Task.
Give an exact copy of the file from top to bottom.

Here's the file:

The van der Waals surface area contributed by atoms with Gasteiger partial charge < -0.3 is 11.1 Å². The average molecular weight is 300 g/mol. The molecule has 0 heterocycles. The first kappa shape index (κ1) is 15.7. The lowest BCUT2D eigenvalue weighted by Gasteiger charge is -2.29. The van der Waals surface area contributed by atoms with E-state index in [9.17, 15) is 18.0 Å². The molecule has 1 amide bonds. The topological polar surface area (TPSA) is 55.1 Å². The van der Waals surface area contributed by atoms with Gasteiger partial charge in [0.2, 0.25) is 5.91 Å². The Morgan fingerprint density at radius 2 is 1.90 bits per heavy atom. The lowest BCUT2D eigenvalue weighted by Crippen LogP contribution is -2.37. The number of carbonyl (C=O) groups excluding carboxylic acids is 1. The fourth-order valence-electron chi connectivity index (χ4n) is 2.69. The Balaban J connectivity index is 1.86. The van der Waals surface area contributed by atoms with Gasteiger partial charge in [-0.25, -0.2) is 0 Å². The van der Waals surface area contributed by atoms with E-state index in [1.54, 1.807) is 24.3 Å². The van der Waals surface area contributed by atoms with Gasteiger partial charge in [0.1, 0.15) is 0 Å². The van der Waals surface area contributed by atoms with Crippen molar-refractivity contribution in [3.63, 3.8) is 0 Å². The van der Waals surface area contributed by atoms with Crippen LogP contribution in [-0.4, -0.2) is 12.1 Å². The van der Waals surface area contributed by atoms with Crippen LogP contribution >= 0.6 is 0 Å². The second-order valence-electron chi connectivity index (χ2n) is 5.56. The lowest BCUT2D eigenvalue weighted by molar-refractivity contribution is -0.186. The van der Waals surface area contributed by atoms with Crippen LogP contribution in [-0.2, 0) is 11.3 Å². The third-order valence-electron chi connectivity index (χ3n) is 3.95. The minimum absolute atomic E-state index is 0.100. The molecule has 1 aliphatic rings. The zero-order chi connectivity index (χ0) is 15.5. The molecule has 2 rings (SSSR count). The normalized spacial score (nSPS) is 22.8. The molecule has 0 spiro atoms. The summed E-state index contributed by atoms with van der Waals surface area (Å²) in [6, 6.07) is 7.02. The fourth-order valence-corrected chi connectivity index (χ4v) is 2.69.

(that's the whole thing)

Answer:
The van der Waals surface area contributed by atoms with Gasteiger partial charge < -0.3 is 11.1 Å². The average molecular weight is 300 g/mol. The molecule has 0 heterocycles. The first kappa shape index (κ1) is 15.7. The lowest BCUT2D eigenvalue weighted by Gasteiger charge is -2.29. The van der Waals surface area contributed by atoms with E-state index in [9.17, 15) is 18.0 Å². The molecule has 1 amide bonds. The topological polar surface area (TPSA) is 55.1 Å². The van der Waals surface area contributed by atoms with Gasteiger partial charge in [0.2, 0.25) is 5.91 Å². The Morgan fingerprint density at radius 2 is 1.90 bits per heavy atom. The lowest BCUT2D eigenvalue weighted by Crippen LogP contribution is -2.37. The number of carbonyl (C=O) groups excluding carboxylic acids is 1. The fourth-order valence-electron chi connectivity index (χ4n) is 2.69. The Balaban J connectivity index is 1.86. The van der Waals surface area contributed by atoms with Gasteiger partial charge in [-0.25, -0.2) is 0 Å². The van der Waals surface area contributed by atoms with E-state index in [1.54, 1.807) is 24.3 Å². The van der Waals surface area contributed by atoms with Gasteiger partial charge in [0.1, 0.15) is 0 Å². The van der Waals surface area contributed by atoms with Crippen molar-refractivity contribution in [3.63, 3.8) is 0 Å². The van der Waals surface area contributed by atoms with Crippen LogP contribution in [-0.4, -0.2) is 12.1 Å². The van der Waals surface area contributed by atoms with Crippen LogP contribution >= 0.6 is 0 Å². The second-order valence-electron chi connectivity index (χ2n) is 5.56. The lowest BCUT2D eigenvalue weighted by molar-refractivity contribution is -0.186. The van der Waals surface area contributed by atoms with Crippen LogP contribution in [-0.2, 0) is 11.3 Å². The third-order valence-electron chi connectivity index (χ3n) is 3.95. The minimum absolute atomic E-state index is 0.100. The molecule has 1 aliphatic rings. The zero-order chi connectivity index (χ0) is 15.5. The molecule has 2 rings (SSSR count). The normalized spacial score (nSPS) is 22.8. The molecule has 0 spiro atoms. The summed E-state index contributed by atoms with van der Waals surface area (Å²) in [6, 6.07) is 7.02. The fourth-order valence-corrected chi connectivity index (χ4v) is 2.69.